A new study report found that at least 2,234 people contracted the human immunodeficiency virus (HIV) from blood transfusions administered in India in the past 17 months. The alarming figure renews the gap in India’s blood screening practices and highlights financial deficits that may have led to this contamination.
In India, about 84 percent of blood used for blood transfusions come from voluntary donations. Legally, all hospitals are supposed to have screened donated blood for contamination of HIV, hepatitis B, hepatitis C, syphilis, and malaria. But, as the figures suggest, some hospitals and clinics are non-compliant with the mandated screening practices.
According to the activist Chetan Kothari who requested the said data from the National AIDS Control Organization (NACO), which is part of the Indian Department of Health and Family Welfare, the inadequacy in screening is partly due to the lack of funding for such measures.
"Each such test costs 1,200 rupees (US$18) and most hospitals in India do not have the testing facilities," said Kothari to the BBC. "Even in a big city like Mumbai, only three private hospitals have HIV testing facilities. Even the largest government hospitals do not have the technology to screen blood for HIV. This is a very serious matter and must be addressed urgently."
There are more than 2.1 million people in India who are currently living with HIV or AIDS. Though this figure represents a slow decline in the HIV infection rates in the country – 2007 saw more than 2.2 million people infected – it nevertheless underscores why screening is so crucial in India.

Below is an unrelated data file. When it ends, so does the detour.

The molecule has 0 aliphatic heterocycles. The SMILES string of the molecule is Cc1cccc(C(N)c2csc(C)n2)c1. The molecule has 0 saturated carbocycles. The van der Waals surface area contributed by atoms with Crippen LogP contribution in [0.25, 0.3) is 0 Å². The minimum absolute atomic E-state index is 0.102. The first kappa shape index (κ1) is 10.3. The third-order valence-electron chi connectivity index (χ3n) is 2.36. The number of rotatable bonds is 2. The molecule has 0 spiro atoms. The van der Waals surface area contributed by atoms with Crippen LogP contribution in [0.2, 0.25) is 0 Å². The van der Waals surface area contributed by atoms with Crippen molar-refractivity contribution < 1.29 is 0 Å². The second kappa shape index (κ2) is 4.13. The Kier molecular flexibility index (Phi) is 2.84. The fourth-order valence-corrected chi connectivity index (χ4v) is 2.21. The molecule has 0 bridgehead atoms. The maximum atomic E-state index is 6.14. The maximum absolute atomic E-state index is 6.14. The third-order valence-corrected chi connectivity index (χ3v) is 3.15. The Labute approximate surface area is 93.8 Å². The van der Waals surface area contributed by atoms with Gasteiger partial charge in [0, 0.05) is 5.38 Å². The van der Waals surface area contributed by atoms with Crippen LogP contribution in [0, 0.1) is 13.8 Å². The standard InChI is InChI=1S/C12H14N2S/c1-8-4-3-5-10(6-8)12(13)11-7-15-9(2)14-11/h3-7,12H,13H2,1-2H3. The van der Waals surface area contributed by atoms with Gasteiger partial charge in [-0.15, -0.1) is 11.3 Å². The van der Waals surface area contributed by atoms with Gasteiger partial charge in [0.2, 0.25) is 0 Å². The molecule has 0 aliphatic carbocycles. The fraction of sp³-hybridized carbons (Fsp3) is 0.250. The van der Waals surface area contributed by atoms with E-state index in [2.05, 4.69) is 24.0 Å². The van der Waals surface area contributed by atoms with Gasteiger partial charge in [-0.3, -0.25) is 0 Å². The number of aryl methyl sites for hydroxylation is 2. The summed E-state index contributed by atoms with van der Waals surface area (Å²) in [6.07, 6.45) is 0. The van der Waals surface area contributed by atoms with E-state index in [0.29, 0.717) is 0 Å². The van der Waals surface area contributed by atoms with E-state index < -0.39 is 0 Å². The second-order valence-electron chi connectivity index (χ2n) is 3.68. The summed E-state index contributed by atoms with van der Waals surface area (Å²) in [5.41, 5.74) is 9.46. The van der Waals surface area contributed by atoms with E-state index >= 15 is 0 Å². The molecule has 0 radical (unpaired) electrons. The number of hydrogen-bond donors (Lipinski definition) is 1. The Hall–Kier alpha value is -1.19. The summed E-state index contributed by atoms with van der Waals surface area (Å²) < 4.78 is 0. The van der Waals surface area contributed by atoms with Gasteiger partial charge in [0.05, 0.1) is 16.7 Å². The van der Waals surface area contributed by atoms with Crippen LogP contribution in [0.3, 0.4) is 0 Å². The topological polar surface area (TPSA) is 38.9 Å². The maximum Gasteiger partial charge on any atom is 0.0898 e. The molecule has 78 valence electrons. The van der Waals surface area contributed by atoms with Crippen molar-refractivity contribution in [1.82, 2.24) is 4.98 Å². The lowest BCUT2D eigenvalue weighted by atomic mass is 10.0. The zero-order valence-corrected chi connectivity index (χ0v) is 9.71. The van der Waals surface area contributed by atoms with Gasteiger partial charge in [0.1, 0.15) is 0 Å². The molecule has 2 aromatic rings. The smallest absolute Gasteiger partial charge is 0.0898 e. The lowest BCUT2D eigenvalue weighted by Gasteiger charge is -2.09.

While even one HIV contamination from a blood transfusion is one too many, the deputy director of NACO, Naresh Goyal, was quick to point out that India has seen a dramatic improvement in the past two decades. Compared to the 8 to 10 percent of transfusion-related HIV infections 20 years ago, the current number of infection is below 1 percent.
"These are unfortunate cases and we are working towards the goal of zero transmission. Having said that, these numbers must be looked in the context of the scale of our HIV program," said Goyal. "It is now legally mandatory for every blood bank to screening the units before giving it to a patient."
He also pointed that the latency of the virus may also contribute to the imperfect screening measures. "In some cases, the donor may be in a window period - before his HIV viral load can be detected - when he donates the blood," said Goyal. "In such cases, when screened, the blood sample shows a false negative.
India has also implemented a country-wide ban on paying donors for blood. This practice discouraged donations from people with high risk of HIV infection.
But the status of HIV infection from blood transfusion in India is still quite far from acceptable. And by calling the public’s attention to this inadequacy, activists like Kothari hope changes will happen to make receiving blood transfusions in India much less risky in the future.
Additional source: BBC
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